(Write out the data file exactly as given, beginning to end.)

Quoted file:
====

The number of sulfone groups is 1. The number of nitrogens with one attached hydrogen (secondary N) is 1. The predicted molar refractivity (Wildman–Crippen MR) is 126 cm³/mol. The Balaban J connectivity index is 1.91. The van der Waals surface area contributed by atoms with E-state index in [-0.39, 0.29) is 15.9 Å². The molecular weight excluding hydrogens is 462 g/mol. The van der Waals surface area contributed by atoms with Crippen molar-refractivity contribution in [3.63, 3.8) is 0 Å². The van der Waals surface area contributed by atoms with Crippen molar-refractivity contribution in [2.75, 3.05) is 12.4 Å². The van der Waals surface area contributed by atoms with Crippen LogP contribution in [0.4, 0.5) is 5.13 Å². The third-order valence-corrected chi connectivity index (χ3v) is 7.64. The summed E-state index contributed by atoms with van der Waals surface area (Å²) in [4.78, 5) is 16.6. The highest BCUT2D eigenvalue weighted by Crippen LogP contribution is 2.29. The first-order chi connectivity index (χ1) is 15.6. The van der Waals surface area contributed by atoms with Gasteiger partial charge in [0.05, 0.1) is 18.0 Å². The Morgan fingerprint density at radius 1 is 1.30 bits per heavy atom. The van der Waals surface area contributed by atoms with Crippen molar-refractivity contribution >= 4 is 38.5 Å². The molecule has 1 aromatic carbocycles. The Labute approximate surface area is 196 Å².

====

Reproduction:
The number of sulfone groups is 1. The number of nitrogens with one attached hydrogen (secondary N) is 1. The predicted molar refractivity (Wildman–Crippen MR) is 126 cm³/mol. The Balaban J connectivity index is 1.91. The van der Waals surface area contributed by atoms with E-state index in [-0.39, 0.29) is 15.9 Å². The molecular weight excluding hydrogens is 462 g/mol. The van der Waals surface area contributed by atoms with Crippen molar-refractivity contribution in [3.63, 3.8) is 0 Å². The van der Waals surface area contributed by atoms with Crippen molar-refractivity contribution in [2.75, 3.05) is 12.4 Å². The van der Waals surface area contributed by atoms with Crippen LogP contribution in [0.4, 0.5) is 5.13 Å². The third-order valence-corrected chi connectivity index (χ3v) is 7.64. The summed E-state index contributed by atoms with van der Waals surface area (Å²) in [4.78, 5) is 16.6. The highest BCUT2D eigenvalue weighted by Crippen LogP contribution is 2.29. The first-order chi connectivity index (χ1) is 15.6. The van der Waals surface area contributed by atoms with Gasteiger partial charge in [0.05, 0.1) is 18.0 Å². The Morgan fingerprint density at radius 1 is 1.30 bits per heavy atom. The van der Waals surface area contributed by atoms with Crippen molar-refractivity contribution >= 4 is 38.5 Å². The molecule has 1 aromatic carbocycles. The Labute approximate surface area is 196 Å².